After hitting record lows in January of this year, the water levels of the Great Lakes have risen in recent months to more sustainable depths.
According to the Army Corp of Engineers, lakes Michigan and Huron hit all time lows in 2012 for depth measurements since record keeping began in 1918.
“This year we had good winter ice pack and good snow melt, [so] the Great Lakes levels are higher this year than they’ve been in a number of years, particularly the upper Great Lakes,” BoatUS director of technical services Beth Leonard told Trade Only Today. “But we had gone through about three years of below-average rainfall and quite severe drought last year and the year preceding.”
The ‘astonishing’ drop in water levels, as Leonard describes them, has lead to a spike in striking-submerged-object damage claims from boaters throughout the Great Lake region.
In February of this year the Michigan Department of Natural Resources issued a plan for emergency dredging in order to keep some harbors from closing.
At the time of the report lakes Michigan, Huron, and St. Clare had seen water levels drop 16 inches from the year before. Lake Erie, by far the worst, reported a 21-inch drop in water level. The report expresses that all of those drops are expected to increase with time.
Michigan had over 800,000 registered boaters in 2011, ranking third in the nation. The Department of Natural Resources estimates the dredging plan to cost just under $21 million, occurring at 58 different sites throughout the Great Lakes.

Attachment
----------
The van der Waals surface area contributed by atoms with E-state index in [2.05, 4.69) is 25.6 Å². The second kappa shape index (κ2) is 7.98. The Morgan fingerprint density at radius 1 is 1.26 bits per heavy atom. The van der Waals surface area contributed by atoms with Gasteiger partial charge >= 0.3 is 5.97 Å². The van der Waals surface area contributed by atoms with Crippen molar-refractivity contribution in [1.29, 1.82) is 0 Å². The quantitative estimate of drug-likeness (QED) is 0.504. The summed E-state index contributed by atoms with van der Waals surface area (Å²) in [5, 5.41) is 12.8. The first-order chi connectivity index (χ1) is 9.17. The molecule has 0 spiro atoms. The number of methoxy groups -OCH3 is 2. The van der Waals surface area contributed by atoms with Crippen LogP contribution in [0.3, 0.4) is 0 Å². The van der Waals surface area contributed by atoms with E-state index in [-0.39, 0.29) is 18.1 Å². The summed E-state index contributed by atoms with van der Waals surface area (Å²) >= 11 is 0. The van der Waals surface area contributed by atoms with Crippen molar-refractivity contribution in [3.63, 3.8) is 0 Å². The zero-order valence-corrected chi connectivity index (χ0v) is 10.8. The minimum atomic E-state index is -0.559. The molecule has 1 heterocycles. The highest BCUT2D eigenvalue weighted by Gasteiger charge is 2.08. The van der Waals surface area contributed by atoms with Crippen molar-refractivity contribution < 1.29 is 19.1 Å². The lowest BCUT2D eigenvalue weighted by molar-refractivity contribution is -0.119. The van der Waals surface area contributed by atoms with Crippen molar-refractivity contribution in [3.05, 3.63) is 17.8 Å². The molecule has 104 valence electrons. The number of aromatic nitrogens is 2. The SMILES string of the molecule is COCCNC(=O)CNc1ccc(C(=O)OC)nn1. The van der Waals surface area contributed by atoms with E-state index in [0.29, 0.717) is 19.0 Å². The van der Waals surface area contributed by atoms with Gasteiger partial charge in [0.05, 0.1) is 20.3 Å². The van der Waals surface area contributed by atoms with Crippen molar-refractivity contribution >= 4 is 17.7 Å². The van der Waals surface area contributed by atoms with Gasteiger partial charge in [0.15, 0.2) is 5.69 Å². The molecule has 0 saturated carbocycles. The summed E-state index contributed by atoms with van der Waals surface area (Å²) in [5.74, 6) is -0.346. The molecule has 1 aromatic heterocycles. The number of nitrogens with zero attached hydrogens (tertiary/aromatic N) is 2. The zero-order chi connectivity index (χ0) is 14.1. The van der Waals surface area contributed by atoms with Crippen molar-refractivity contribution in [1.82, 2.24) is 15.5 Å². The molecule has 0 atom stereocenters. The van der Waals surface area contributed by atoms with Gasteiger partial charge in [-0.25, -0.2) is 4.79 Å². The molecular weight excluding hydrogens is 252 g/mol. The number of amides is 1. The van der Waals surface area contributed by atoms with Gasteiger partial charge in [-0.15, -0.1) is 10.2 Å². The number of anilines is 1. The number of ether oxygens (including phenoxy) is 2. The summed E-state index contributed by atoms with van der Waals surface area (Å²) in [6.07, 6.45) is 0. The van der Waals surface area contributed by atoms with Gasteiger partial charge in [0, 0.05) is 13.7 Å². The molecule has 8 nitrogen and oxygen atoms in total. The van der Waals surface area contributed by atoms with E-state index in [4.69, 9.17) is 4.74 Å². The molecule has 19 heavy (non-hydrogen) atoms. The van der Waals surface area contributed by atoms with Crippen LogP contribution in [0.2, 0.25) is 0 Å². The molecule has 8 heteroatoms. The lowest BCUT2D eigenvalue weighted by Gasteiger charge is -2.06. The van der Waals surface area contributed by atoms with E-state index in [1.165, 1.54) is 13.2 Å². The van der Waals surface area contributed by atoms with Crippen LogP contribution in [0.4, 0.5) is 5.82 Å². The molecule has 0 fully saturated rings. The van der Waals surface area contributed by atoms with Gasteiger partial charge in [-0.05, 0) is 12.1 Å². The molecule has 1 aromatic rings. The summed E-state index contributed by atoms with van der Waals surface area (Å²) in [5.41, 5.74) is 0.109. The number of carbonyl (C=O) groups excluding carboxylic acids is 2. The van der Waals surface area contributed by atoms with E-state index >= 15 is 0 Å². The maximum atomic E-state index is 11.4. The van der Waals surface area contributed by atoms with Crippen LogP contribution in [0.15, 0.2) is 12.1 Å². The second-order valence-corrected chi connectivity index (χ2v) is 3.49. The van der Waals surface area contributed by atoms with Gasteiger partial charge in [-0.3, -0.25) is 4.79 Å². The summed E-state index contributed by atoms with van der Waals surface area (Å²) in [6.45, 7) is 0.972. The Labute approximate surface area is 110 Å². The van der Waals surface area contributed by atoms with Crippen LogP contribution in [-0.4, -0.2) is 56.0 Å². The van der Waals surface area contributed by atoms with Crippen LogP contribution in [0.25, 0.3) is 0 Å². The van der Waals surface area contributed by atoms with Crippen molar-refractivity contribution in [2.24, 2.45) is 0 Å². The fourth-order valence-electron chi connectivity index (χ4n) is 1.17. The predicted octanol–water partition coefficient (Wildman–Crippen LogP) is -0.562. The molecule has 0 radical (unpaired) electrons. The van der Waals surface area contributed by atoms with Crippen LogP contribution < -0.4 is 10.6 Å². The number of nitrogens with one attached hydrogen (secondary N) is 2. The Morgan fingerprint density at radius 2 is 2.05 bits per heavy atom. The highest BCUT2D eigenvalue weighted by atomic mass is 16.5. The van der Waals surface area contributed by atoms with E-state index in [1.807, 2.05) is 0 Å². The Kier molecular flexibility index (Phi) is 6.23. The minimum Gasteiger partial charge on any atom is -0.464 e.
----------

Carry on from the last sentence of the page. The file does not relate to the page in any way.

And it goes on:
Despite the restored depths; commercially, the dredging remains a must. As water levels have dropped, payloads on commercial ships have had to reduce in order to avoid running aground.
In the 1990s, when the lakes were much deeper, payloads for coal shipments could average around 71,000 tons of cargo. As recently as last month those averages have been around 64,000 tons – a 10-percent difference.
To date, 12 of the propsed sites have completed dredging; with work under way at an additional six. Permits have been granted for 30 more of the proposed sites listed in the dredging report.
“We’ve seen a much greater seasonal rise than we did a year ago,” Keith Kompoltowicz, the Army Corps of Engineers’ chief of watershed hydrology, told the Detroit News. “We had more snow buildup throughout the Great Lakes Basin, particularly in the northern region. And then we had an unbelievably wet spring.”
In order to restore the lakes to their previous levels, it will take roughly six months of constantly wet weather. However, if next summer is a dry season, the lakes will be right back to square one; dangerously low.